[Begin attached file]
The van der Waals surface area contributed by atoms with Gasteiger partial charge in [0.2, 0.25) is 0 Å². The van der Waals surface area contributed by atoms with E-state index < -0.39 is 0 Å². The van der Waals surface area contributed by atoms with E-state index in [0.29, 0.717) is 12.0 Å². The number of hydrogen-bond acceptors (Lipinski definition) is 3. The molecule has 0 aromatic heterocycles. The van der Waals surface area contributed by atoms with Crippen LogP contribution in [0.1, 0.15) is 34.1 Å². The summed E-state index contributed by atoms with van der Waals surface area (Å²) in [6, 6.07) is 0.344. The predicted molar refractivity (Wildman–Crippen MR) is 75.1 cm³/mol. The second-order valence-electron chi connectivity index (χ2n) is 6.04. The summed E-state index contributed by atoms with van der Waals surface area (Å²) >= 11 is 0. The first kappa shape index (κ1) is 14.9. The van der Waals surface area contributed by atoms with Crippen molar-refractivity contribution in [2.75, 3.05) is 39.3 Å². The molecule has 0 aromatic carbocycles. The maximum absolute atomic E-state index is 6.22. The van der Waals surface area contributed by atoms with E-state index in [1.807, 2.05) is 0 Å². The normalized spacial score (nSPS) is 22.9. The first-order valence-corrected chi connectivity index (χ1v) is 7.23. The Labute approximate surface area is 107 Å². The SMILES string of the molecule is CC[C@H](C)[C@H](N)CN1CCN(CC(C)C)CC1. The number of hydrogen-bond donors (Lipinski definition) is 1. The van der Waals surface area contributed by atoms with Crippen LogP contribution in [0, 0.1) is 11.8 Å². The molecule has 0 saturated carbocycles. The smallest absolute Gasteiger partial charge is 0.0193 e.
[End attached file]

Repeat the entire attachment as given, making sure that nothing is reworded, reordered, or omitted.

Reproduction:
The van der Waals surface area contributed by atoms with Gasteiger partial charge in [0.2, 0.25) is 0 Å². The van der Waals surface area contributed by atoms with E-state index < -0.39 is 0 Å². The van der Waals surface area contributed by atoms with E-state index in [0.29, 0.717) is 12.0 Å². The number of hydrogen-bond acceptors (Lipinski definition) is 3. The molecule has 0 aromatic heterocycles. The van der Waals surface area contributed by atoms with Crippen LogP contribution in [0.1, 0.15) is 34.1 Å². The summed E-state index contributed by atoms with van der Waals surface area (Å²) in [6, 6.07) is 0.344. The predicted molar refractivity (Wildman–Crippen MR) is 75.1 cm³/mol. The second-order valence-electron chi connectivity index (χ2n) is 6.04. The summed E-state index contributed by atoms with van der Waals surface area (Å²) >= 11 is 0. The first kappa shape index (κ1) is 14.9. The van der Waals surface area contributed by atoms with Crippen molar-refractivity contribution in [2.75, 3.05) is 39.3 Å². The molecule has 0 aromatic carbocycles. The maximum absolute atomic E-state index is 6.22. The van der Waals surface area contributed by atoms with E-state index in [1.807, 2.05) is 0 Å². The normalized spacial score (nSPS) is 22.9. The first-order valence-corrected chi connectivity index (χ1v) is 7.23. The Labute approximate surface area is 107 Å². The SMILES string of the molecule is CC[C@H](C)[C@H](N)CN1CCN(CC(C)C)CC1. The number of hydrogen-bond donors (Lipinski definition) is 1. The van der Waals surface area contributed by atoms with Crippen LogP contribution in [0, 0.1) is 11.8 Å². The molecule has 0 saturated carbocycles. The smallest absolute Gasteiger partial charge is 0.0193 e.